A modelling approach to determine the origin of urban ground water
Sam A. Trowsdale and David N. Lerner
Journal of Contaminant Hydrology, Volume 91, Issues 1-2, 1 April 2007, Pages 171-183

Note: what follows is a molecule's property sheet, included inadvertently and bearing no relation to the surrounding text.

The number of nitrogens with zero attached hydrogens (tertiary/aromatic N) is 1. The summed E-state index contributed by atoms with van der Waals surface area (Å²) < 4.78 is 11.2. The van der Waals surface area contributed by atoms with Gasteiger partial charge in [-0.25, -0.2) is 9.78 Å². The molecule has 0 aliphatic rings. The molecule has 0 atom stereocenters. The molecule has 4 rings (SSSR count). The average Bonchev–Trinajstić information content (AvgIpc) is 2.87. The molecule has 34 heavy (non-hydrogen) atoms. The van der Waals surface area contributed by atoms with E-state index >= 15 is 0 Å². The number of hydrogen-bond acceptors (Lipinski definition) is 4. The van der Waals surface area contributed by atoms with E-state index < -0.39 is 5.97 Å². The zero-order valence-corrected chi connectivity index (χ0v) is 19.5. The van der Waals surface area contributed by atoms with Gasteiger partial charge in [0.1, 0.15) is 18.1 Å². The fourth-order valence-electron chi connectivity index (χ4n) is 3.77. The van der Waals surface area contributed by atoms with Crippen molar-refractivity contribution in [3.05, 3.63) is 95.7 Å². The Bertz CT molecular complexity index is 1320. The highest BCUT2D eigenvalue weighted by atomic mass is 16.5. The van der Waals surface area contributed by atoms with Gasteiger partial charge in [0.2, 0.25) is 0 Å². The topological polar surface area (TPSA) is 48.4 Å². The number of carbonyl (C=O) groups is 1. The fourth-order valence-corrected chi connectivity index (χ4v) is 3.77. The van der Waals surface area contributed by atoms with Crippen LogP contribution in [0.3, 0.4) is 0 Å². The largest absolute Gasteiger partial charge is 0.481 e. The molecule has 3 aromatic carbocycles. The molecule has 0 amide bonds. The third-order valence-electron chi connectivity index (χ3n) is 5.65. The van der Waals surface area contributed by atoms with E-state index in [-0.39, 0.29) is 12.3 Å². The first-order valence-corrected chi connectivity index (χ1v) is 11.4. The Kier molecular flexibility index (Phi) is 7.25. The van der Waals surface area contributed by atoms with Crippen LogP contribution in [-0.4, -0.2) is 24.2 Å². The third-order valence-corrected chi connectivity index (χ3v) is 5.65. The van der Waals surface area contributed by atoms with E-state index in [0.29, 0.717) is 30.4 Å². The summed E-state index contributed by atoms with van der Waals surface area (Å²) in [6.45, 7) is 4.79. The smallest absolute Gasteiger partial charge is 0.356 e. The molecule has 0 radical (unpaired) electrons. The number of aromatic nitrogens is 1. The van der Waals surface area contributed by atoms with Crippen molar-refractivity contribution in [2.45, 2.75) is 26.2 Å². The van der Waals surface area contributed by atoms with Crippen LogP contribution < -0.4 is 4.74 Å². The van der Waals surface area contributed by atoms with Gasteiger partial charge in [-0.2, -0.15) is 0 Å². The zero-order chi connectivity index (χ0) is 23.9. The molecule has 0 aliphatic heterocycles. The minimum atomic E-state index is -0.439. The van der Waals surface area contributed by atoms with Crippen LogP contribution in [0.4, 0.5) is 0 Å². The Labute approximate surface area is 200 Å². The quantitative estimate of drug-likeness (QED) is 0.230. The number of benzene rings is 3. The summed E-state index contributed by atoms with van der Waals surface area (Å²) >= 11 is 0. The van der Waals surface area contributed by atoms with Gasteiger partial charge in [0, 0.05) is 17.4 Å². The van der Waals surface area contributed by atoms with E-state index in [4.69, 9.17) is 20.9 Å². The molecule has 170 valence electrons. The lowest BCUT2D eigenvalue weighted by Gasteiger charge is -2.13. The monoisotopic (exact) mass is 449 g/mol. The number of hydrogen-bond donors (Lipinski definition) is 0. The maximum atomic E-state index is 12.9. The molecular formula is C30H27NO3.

This paper sets out the development of a simple modelling approach to link patterns of urban land-use with ground water flow and chemistry in three dimensions. This method is applied to characterize the origin of recharge in the aquifer beneath the old industrial city of Nottingham, UK. The approach involves dividing land uses into types, and times into periods, and assigning the recharge from each an individual tracer-solute with a unit concentration. The computer code MT3DMS is used to track the multiple tracer-solutes in transient, three-dimensional simulations of the important urban aquifer. A depth-specific hydrochemical dataset collected in parallel supports the model predictions. At depth under the industrial area studied, a large component of ground water originated of older agricultural origin with relatively low nitrate concentrations. Shallower ground water originated mainly from residential and industrial areas, with higher nitrate concentrations probably arising from leaking sewers and contaminated land. The results highlight the spectrum of ground water from different origins that amalgamate even at short well screens in a non-pumped borehole and remind us that the non-point source pollution of ground water from anthropogenic activities will involve more years of slow degradation of quality.